The other evening I was asked by friends to join a dinner with Bertram Hayes-Davis, the great-grandson of Jefferson Davis. Naturally, a fascinating conversation about history ensued.
On March 1 Louie Little left Germantown, Tenn., on a bicycle pulling a trailer filled with musical equipment and a Jack Russell terrier named Sprocket.
Her name is Maggie and she is my oldest. She got her name from the street of her first home in Atlanta; Margaret Mitchell Drive. She is as independent and cantankerous as can be and has been accused of being just like me which all in all is OK with me.
February was a big month for me. On Feb. 3, I became a grandfather. Lily Elaine Smith weighed just four-pounds, four-ounces. She came three weeks early. If she were a fish, we probably would have released her.
Two years ago, citizens of the great state of Indiana had every reason to believe that Richard Lugar, their U.S. senator for 36 years, would be re-elected. But an ambush took place in the primary. The veteran Republican went down in flames. What happened?
Last week a magnolia flag was posted on a Columbus Facebook page with a question about its history. Several people commented on what an attractive flag it was but knew nothing about it. What is the Magnolia Flag?
The first time we met I was mesmerized by the whiteness of his hair and the blueness of his eyes. The corners of his eyes drifted into tiny lines that caused his eyes to sparkle, though no more so than his smile.
As the state budget works its way through the Legislature, the news is not good for Mississippi taxpayers. As things stand, we risk losing our best teachers and state workers, all the while giving hundreds of millions of dollars in tax breaks to everyone from shopping centers to multi-state corporations.
Not everyday do you run up on someone who has crawled into a bear's den, roused its hibernating inhabitant, jabbed him with a sharp stick ... and lived to tell about it. Craig Jamison is one such person, and if you were among the 800 or so folks at the wild game dinner at Fairview Baptist Thursday night, you heard his story.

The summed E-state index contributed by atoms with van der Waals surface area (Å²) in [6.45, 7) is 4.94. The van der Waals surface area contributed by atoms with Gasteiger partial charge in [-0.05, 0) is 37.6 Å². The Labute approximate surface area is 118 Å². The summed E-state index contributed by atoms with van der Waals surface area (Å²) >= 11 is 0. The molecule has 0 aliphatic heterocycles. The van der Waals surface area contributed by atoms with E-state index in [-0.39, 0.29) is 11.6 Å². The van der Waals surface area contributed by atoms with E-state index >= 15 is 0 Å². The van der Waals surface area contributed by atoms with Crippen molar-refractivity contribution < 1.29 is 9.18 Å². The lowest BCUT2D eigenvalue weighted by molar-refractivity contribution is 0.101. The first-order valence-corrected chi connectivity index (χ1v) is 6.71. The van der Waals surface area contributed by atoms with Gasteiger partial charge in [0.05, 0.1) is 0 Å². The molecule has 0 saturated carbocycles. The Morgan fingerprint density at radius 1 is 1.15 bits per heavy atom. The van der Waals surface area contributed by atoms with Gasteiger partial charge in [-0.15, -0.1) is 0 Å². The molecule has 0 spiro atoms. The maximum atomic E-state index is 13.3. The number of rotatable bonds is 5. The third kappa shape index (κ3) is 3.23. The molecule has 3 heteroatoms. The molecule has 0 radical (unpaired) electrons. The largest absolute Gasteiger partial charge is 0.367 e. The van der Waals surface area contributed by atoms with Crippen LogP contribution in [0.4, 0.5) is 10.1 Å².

I have discovered the world of MSU college baseball. It took a spur of the moment trip to the ballpark last season, and I was at least partially hooked. I confess I had never even been to Dudy Noble Field until the latter part of the season last year.
I am starting to suffer from social media overload. Admittedly, I am a gizmo geek. But the proliferation of multiple social media platforms is becoming hard for even a geek to handle.
Some people never learn. Three days after the pastor of a small Kentucky church died from a rattlesnake bite during a church service, church members mourned his passing by, you guessed it, going to church and handling rattlesnakes.
It didn't come up this time, perhaps because attention quickly shifted to the suspects. But it's a question that has been asked before and will be asked again. It's not a bad question.
It's strange how in five minutes you may experience an event that, at least on some level, changes your life. It happened not a mile from the house.
On those warm, rainy days and nights in February when the temperature suddenly drops 30 or 40 degrees and a wintry blast comes roaring out of the Delta, I think of the Eliza Battle.
During our semi-regular phone conversations, my brother, Fred, always starts the conversation with the same question: "What is your book going to be about?" I always respond, "Oh, I don't know" and move on to some other topic.
"I hate government" is an oft-repeated refrain. We hear it more and more as Washington becomes ever more dysfunctional. It is sad to hear because I really don't believe it's government people hate, it's the politicians who are the source of the unrequited anger and frustration.
When the U.S. economy was imploding in 2008, federal officials decided which car companies, which investment firms would be given infusions of taxpayer cash and which would be allowed to go belly-up.
Dressed in all our outdoor gear, we watched a bird soar over the sage field and lake. "It's a small hawk or maybe an owl. The head looks like an owl," Sam said.
As Jeff Shepherd was pulling out of the parking lot of Columbus Inn and Suites Friday, he stopped his red Ford F-150, rolled down the window and shook his head. "You better be careful what you ask for," he said. "I told Lou Anne I wanted a red-hot Valentine, and I got this."
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4. Froma Harrop: Trump's New York rat pack continues to grow NATIONAL COLUMNS
5. Editorial cartoon for 7-25-17 NATIONAL COLUMNS